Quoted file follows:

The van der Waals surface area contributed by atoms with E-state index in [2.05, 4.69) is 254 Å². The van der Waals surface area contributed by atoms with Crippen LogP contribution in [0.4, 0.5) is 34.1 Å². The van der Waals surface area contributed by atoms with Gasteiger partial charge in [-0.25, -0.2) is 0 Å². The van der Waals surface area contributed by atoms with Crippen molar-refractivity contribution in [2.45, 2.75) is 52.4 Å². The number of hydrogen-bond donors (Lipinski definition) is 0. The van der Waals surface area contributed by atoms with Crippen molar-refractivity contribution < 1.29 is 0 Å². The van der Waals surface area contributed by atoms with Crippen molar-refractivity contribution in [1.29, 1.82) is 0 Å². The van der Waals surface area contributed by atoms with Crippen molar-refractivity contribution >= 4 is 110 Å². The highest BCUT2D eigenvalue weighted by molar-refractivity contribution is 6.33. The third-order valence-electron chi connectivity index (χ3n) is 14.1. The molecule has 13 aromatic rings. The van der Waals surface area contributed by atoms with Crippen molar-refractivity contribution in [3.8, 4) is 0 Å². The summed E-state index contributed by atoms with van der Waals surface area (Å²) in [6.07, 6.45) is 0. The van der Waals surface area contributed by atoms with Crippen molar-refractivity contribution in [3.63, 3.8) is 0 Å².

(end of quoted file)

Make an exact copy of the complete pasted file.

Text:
The van der Waals surface area contributed by atoms with E-state index in [2.05, 4.69) is 254 Å². The van der Waals surface area contributed by atoms with Crippen LogP contribution in [0.4, 0.5) is 34.1 Å². The van der Waals surface area contributed by atoms with Gasteiger partial charge in [-0.25, -0.2) is 0 Å². The van der Waals surface area contributed by atoms with Crippen molar-refractivity contribution in [2.45, 2.75) is 52.4 Å². The number of hydrogen-bond donors (Lipinski definition) is 0. The van der Waals surface area contributed by atoms with Crippen molar-refractivity contribution < 1.29 is 0 Å². The van der Waals surface area contributed by atoms with Crippen molar-refractivity contribution in [1.29, 1.82) is 0 Å². The van der Waals surface area contributed by atoms with Crippen molar-refractivity contribution >= 4 is 110 Å². The highest BCUT2D eigenvalue weighted by molar-refractivity contribution is 6.33. The third-order valence-electron chi connectivity index (χ3n) is 14.1. The molecule has 13 aromatic rings. The van der Waals surface area contributed by atoms with Crippen molar-refractivity contribution in [3.8, 4) is 0 Å². The summed E-state index contributed by atoms with van der Waals surface area (Å²) in [6.07, 6.45) is 0. The van der Waals surface area contributed by atoms with Crippen molar-refractivity contribution in [3.63, 3.8) is 0 Å².